I might be late on this one, but we finally got around to watching Cutie and the Boxer on Netflix last night. It’s an emotional and complicated love story of two Japanese artists, Ushio and Noriko Shinohara, living in New York and recalling their 40 years of marriage. I was struck by the exceptionally poignant dialog about art and love.
Life is wonderful. Life should be positive. When it’s blown to pieces, that’s when it becomes art. Art is messy and dirty when it pours out of you. The New York Times once said “Shinohara is amazing.” Listen… Why do I… It makes me cry. I believe in my career goddamn it. Why do I have to? I want to cry. I’ve got nothing. Listen to me! This is so hard… And it’s so fantastic… Now I’ve got nothing. You see… We are the ones suffering the most from art…
Well, that’s a weird way to title a post. But it perfectly describes the last 90 minutes of my life. Like so many girls, I had a small stint in dance lessons during my early high school years, and though I completely lacked the grace, physique and dedication, I find myself daydreaming about the ballet far more than I care to admit. Ok, I suppose that’s what I’m doing now and there is really no shame- the chills ensue every time I watch a performance, the awe and drama of it all can carry the me away like few things can do.
So, down the internet video rabbit hole I go!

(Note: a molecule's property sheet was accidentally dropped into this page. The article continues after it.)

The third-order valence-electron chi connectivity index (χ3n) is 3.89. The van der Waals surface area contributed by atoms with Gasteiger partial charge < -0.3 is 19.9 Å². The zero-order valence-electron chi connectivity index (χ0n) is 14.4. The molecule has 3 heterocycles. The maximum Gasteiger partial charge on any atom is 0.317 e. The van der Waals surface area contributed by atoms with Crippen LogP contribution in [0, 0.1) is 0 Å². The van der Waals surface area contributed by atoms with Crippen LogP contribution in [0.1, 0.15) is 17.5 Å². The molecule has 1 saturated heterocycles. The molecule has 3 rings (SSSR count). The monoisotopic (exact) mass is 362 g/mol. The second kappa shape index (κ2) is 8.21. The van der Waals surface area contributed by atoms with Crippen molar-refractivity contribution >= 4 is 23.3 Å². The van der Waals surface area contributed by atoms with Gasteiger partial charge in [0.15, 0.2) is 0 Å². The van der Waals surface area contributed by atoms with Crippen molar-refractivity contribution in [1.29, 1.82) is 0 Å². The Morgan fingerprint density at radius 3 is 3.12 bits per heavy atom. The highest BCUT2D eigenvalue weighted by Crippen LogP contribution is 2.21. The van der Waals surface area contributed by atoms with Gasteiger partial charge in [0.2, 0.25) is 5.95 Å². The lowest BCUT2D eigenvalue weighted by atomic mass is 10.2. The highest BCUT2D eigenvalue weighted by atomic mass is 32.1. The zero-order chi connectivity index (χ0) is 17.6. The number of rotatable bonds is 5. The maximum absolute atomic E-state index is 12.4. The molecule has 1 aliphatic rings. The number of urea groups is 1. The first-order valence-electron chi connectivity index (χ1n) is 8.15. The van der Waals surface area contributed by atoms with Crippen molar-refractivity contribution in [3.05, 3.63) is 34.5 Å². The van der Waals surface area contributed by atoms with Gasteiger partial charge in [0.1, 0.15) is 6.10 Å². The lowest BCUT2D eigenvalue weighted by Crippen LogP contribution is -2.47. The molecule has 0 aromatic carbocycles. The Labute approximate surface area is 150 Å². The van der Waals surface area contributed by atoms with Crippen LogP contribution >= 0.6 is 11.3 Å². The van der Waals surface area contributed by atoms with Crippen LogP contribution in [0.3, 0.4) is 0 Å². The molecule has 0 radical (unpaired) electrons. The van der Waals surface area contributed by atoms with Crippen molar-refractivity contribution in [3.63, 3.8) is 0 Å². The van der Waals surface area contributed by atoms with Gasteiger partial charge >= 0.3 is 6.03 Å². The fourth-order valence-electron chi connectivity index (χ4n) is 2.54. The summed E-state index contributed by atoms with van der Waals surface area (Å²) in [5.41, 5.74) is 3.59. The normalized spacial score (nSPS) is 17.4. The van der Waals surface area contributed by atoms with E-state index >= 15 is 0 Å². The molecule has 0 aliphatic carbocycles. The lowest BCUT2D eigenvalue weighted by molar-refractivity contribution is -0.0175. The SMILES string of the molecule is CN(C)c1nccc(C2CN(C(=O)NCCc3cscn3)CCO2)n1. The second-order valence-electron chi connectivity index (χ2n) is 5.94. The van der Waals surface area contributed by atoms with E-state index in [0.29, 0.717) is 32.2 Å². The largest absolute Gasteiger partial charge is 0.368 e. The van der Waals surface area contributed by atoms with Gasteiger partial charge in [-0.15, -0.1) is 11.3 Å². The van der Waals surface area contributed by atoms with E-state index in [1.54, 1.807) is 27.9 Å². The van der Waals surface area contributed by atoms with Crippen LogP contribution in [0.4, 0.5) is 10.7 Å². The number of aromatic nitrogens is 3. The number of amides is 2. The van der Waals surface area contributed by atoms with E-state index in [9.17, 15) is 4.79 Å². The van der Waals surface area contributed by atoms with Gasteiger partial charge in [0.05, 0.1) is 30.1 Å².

Even the NYC Ballet Company’s promotional video almost made me cry with delight.
PBS Digital and Sarah Green will be hosting a weekly Art Assignment beginning in early 2014, traveling around the country to meet artists and assign a project the viewer is encourage to participate in. Looking forward to following along!
Green’s teammate and husband, John Green also has a fabulous web series Crash Course, 10-15min lessons with entertaining and engaging graphics. They are great coffee break videos when you want to get a overview of, say, the Silk Road or entropy. Right now the focus of these shorts are History and Chemistry, which also happened to be my weakest subjects in high school, so I’m finding them particularly useful…
I am loving all the new point-of-view projects that Google Glass is inspiring and I have two to share with you.
The first is from Aki Watanabe, a student in the comparative biology doctoral program at the American Museum of Natural History’s Richard Gilder Graduate School. Aki hands over his Glass to Ana Balcarcel, a fossil preparator at AMNH, where Ana’s tedious work can be seen from her perspective:
The second is a channel produced by Samantha Katz, Gallery Glass, where she records 30 studio visits and interviews throughout this month in New York.
And Sam was recently profiled by Ashton Cooper for ArtInfo: “Gallery Glass highlights a range of subjects, aiming to make art more accessible and break barriers,” Katz explains. “There are apparent filters from the creative process to what is ultimately seen on gallery walls and online catalogs, breeding misconceptions like ‘I am not affluent enough to collect,’ ‘I am not cool enough to create,’ ‘I am not versed enough on the subject to talk about the work.’ I hope this series will challenge that.” In other words, while many people have fretted that Google Glass will provide a technological filter keeping people from relating to the world in front of them, she hopes that it can do just the opposite.
Aki image from amnh.org
Sam image from art infoblouinartinfo.com